I was reminded recently of the value of testing, adjusting, and balancing (TAB) coordination for enhancing the efficiency and success of HVAC commissioning. Balancing of all air and water flows serving HVAC equipment is critical for realizing the performance required of that equipment. No amount of commissioning can make an unbalanced system work.
Therefore, successful TAB completion and documentation is a prerequisite for starting HVAC system functional performance testing. In many projects, even though TAB is far from trivial, TAB contractors are typically not well integrated into the project team. Regardless of who holds the TAB contract (e.g., mechanical contractor, general contractor, construction manager, or owner), the TAB contractor is often the last person brought onto a job site. Unfortunately, that is sometimes at or after the substantial completion date.
This is not a recipe for success. The following sequence of events would be considered an excellent scenario in today’s project delivery world.
- The TAB contractor is awarded the subcontract at the beginning of construction using a price the TAB contractor submitted based on the bid documents (drawings and specifications) available at the time.
- The TAB contractor is scheduled to balance the systems at the end of construction.
- In preparation for the field work, the TAB contractor:
a. Refreshes his or her memory about the bid documents and requests the latest set of drawings;
b. Gathers submittals associated with the systems being commissioned in order to understand the technical specifics of the installed equipment; and
c. Submits questions/RFIs regarding technical information needed for successful TAB execution.
- The TAB contractor goes to the project site and does the best he or she can with the systems as installed, submitting a report and, if necessary, documenting issues that prevent completing the TAB scope as understood by the TAB contractor.
- The TAB contractor returns to the project after the deficiencies have been corrected, completes the balancing work, and submits a final report.
In practice, this is far from ideal and often further from reality. First of all, the time gap between Step 1 and Step 2 could be six months to three years (or longer), depending on the size of the project. That creates a major disconnect between the TAB contractor and the project’s team and technical requirements. A lot can happen during the construction phase to impact the TAB requirements that is not shared with the TAB contractor.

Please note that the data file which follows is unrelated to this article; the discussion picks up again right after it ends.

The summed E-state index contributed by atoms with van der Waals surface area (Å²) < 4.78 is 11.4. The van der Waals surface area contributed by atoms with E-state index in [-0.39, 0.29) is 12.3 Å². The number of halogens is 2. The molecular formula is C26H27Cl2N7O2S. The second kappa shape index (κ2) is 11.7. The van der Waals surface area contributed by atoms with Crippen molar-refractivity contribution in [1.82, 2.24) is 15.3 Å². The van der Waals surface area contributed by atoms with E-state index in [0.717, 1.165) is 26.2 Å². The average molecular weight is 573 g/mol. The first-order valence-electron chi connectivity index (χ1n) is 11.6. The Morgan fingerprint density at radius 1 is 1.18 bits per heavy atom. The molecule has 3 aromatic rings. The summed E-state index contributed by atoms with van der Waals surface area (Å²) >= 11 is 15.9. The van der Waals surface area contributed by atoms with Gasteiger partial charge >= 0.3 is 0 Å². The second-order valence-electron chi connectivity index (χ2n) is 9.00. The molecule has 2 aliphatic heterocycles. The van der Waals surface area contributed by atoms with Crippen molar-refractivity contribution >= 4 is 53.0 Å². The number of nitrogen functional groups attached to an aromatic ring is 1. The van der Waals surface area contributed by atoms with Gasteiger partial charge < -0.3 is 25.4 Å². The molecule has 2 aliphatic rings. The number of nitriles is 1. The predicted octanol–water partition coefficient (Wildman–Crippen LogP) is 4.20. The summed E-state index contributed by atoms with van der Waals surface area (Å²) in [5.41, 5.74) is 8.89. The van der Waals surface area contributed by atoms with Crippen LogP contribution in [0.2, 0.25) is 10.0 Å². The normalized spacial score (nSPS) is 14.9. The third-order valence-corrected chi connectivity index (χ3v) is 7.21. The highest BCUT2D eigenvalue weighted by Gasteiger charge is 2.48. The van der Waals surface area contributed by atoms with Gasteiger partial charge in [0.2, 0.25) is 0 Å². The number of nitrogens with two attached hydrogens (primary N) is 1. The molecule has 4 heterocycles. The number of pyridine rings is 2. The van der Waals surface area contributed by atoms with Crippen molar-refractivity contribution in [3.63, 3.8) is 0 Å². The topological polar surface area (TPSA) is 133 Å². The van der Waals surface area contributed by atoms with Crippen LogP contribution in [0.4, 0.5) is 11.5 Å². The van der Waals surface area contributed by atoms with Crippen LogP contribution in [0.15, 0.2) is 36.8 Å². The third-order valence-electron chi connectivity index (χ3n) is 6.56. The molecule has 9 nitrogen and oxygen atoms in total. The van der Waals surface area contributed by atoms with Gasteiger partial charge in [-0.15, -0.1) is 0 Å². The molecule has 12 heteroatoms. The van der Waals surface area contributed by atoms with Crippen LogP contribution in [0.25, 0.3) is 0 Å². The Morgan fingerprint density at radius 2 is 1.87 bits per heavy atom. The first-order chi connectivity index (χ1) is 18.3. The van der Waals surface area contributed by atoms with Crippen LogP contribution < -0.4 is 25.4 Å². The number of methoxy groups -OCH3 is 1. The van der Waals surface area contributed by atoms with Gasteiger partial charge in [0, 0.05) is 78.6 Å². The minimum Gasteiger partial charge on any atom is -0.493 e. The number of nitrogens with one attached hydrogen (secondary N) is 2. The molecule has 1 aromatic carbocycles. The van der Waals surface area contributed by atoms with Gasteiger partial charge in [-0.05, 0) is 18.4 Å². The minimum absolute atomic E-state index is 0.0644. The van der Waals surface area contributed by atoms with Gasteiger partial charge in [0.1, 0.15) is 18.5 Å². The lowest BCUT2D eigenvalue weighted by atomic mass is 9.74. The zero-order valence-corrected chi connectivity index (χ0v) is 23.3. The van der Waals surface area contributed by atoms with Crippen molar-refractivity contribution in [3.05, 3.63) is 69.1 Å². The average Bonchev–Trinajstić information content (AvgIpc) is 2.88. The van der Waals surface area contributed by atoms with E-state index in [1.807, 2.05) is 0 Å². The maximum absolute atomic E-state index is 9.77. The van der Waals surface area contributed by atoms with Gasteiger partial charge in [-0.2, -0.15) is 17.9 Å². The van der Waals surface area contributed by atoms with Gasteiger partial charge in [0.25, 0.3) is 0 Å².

That brings us to Step 3, during which the TAB contractor is scrambling to come up to speed on the project and what he or she needs to do on-site.
Obtaining the latest construction documents and approved equipment submittals and clarifying expectations depends on the responsiveness and thoroughness of other project team members. Having time to properly review and process that information, once received, is a function of the amount of advanced warning the TAB contractor receives before balancing is scheduled to begin.
At the end of construction, schedule is king, and the TAB contractor will be expected to show up to perform the balancing (Step 4) regardless of his or her level of understanding regarding system performance expectations and documentation requirements (Step 3). It is also common for some of the HVAC systems to not be ready for balancing when the balancing is scheduled. This is the result of balancing being planned for a time when the construction schedule dictates the system’s need to be complete, which is not necessarily the same as when the systems will actually be complete.
With a conscientious TAB contractor, all of the above can result in a Step 4 TAB report documenting many mechanical or electrical deficiencies that render TAB impossible, missing critical system performance information (e.g., control system set points), and not accounting for some systems altogether.
If the commissioning professional receives the first TAB report, and it is clear that systems are not ready for functional performance testing, there can be a very annoying (to the entire project team and owner) delay while the TAB issues are worked out. This is not good for anyone. Next month’s column will address some ideas on how to avoid this situation.